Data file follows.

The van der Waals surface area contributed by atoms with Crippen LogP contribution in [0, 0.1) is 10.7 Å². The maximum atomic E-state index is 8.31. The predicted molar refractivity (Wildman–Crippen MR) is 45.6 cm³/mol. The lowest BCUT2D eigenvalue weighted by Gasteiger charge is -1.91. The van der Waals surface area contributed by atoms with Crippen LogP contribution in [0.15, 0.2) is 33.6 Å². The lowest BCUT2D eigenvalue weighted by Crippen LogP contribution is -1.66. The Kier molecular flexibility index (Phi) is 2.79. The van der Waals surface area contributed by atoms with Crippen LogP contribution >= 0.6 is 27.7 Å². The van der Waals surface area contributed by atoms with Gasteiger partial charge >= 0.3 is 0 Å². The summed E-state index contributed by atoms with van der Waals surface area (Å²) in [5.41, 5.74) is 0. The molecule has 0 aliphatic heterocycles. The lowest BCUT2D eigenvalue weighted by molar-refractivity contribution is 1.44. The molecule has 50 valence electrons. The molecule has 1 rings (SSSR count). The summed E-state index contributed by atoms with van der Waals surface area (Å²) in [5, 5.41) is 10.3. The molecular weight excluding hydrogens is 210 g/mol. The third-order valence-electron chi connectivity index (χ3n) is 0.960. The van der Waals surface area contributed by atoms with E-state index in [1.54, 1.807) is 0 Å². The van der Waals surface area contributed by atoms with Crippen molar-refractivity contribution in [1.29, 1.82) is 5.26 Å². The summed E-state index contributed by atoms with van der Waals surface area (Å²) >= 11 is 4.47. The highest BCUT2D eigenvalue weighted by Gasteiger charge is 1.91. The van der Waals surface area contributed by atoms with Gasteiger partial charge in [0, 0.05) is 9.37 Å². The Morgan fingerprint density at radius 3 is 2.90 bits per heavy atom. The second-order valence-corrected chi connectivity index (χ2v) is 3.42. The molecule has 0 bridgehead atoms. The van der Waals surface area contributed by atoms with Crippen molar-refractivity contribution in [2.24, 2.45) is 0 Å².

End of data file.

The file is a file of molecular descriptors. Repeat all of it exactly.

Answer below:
The van der Waals surface area contributed by atoms with Crippen LogP contribution in [0, 0.1) is 10.7 Å². The maximum atomic E-state index is 8.31. The predicted molar refractivity (Wildman–Crippen MR) is 45.6 cm³/mol. The lowest BCUT2D eigenvalue weighted by Gasteiger charge is -1.91. The van der Waals surface area contributed by atoms with Crippen LogP contribution in [0.15, 0.2) is 33.6 Å². The lowest BCUT2D eigenvalue weighted by Crippen LogP contribution is -1.66. The Kier molecular flexibility index (Phi) is 2.79. The van der Waals surface area contributed by atoms with Crippen LogP contribution >= 0.6 is 27.7 Å². The van der Waals surface area contributed by atoms with Gasteiger partial charge >= 0.3 is 0 Å². The summed E-state index contributed by atoms with van der Waals surface area (Å²) in [5.41, 5.74) is 0. The molecule has 0 aliphatic heterocycles. The lowest BCUT2D eigenvalue weighted by molar-refractivity contribution is 1.44. The molecule has 50 valence electrons. The molecule has 1 rings (SSSR count). The summed E-state index contributed by atoms with van der Waals surface area (Å²) in [5, 5.41) is 10.3. The molecular weight excluding hydrogens is 210 g/mol. The third-order valence-electron chi connectivity index (χ3n) is 0.960. The van der Waals surface area contributed by atoms with E-state index in [1.54, 1.807) is 0 Å². The van der Waals surface area contributed by atoms with Crippen molar-refractivity contribution in [1.29, 1.82) is 5.26 Å². The summed E-state index contributed by atoms with van der Waals surface area (Å²) >= 11 is 4.47. The highest BCUT2D eigenvalue weighted by Gasteiger charge is 1.91. The van der Waals surface area contributed by atoms with Gasteiger partial charge in [0, 0.05) is 9.37 Å². The Morgan fingerprint density at radius 3 is 2.90 bits per heavy atom. The second-order valence-corrected chi connectivity index (χ2v) is 3.42. The molecule has 0 bridgehead atoms. The van der Waals surface area contributed by atoms with Crippen molar-refractivity contribution in [2.24, 2.45) is 0 Å².